Basic Research | Translational Research

Basic Research

Antioxidant signaling

The Keap1/Nrf2/ARE pathwaymediates the inducible “programmed cell life” response (the coordinated expression of a battery ofantioxidant and phase II detoxification enzymes) in a number of different tissues, including the brain and skeletal muscle. In worms and flies, elevated Nrf2 activity results in increased resistance to oxidative stress andextension oflifespan. However, aberrant activation of the Nrf2 pathway can also have negative consequences. For example, elevated Nrf2 activity promotes tumorigenesis and is associated with a loss of glucose-stimulated insulin secretion.Furthermore, increased expression of the Nrf2-regulated antioxidant enzymes leads to “reductive stress” and protein aggregation cardiomyopathy in transgenic mice that express mutant form of human αB-crystallin. Thus, the optimal level of Nrf2 activity – which varies among different cell types – must be tightly regulated. However, little is known about intrinsic physiologic and metabolic signals that regulate Nrf2 activity in the absence of extrinsic oxidative or toxic stress.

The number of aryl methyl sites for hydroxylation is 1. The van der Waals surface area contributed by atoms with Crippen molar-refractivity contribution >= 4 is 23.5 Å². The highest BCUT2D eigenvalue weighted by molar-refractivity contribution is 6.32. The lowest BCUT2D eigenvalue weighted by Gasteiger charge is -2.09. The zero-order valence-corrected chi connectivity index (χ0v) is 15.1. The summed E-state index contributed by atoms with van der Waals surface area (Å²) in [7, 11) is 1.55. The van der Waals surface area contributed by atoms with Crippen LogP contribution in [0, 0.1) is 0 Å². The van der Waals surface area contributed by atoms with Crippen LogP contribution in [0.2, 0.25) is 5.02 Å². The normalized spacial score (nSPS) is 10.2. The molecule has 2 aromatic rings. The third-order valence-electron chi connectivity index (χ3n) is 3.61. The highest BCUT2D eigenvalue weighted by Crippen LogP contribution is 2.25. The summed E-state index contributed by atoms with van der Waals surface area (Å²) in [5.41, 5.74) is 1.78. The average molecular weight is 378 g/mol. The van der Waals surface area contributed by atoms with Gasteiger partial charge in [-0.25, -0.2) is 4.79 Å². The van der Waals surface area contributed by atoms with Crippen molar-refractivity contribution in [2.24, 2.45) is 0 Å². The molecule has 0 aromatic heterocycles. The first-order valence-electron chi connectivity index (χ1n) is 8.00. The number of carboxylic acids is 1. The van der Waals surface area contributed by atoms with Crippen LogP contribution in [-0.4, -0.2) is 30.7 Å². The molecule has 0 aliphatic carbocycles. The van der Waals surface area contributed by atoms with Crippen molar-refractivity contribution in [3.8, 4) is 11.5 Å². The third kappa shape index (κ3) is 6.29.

At high doses, reactive oxygen species (ROS) damage cellular macromolecules and lead to cellular injury and death. At low doses, however, some ROS (such as H2O2) regulate normal cellular processes, such as activity of ion Specific questions we are currently addressing (or plan to address in the future) include:


Autophagy is a conserved mechanism for degradation of cytoplasmic components,which at baseline contributes to cellular homeostasisbyenabling routine protein and organelle turnover through lysosomal degradation. Autophagy dysfunction has been linked to a numberofage-associated diseases including cancer, neurodegeneration, and inclusion body myositis (and age-associated skeletal myopathy). Recent work has also established a link between autophagy and the Keap1/Nrf2 pathway. p62 – an adapter protein that targets ubiquitinated protein aggregates for lysosomal degradation and accumulates following autophagy inhibition – competes with Nrf2 for Keap1 binding; through p62 accumulation, autophagy impairment thus leads to nuclear translocation of Nrf2 and increased expression of the Nrf2 target genes.

In animal models, autophagy deficiency results in neurodegeneration and skeletal muscle atrophy; little, however, is known about the role of autophagy in normal neurologic function. Our lab seeks to elucidate several questions:

Translational Research

The goal of our translational research is to improve tissue-based diagnostics of neurologic disorders. To achieve this goal, we use a two-pronged approach: (1) clinico-pathologic analysis of single cases or series of cases to elucidate the relationship between related disorders and refine their diagnostic criteria; and (2) immunohistochemical and/or biochemical analyses of autopsy and biopsy-derived human tissue specimens to develop new or improved diagnostic tools.

Current projects are addressing several different questions: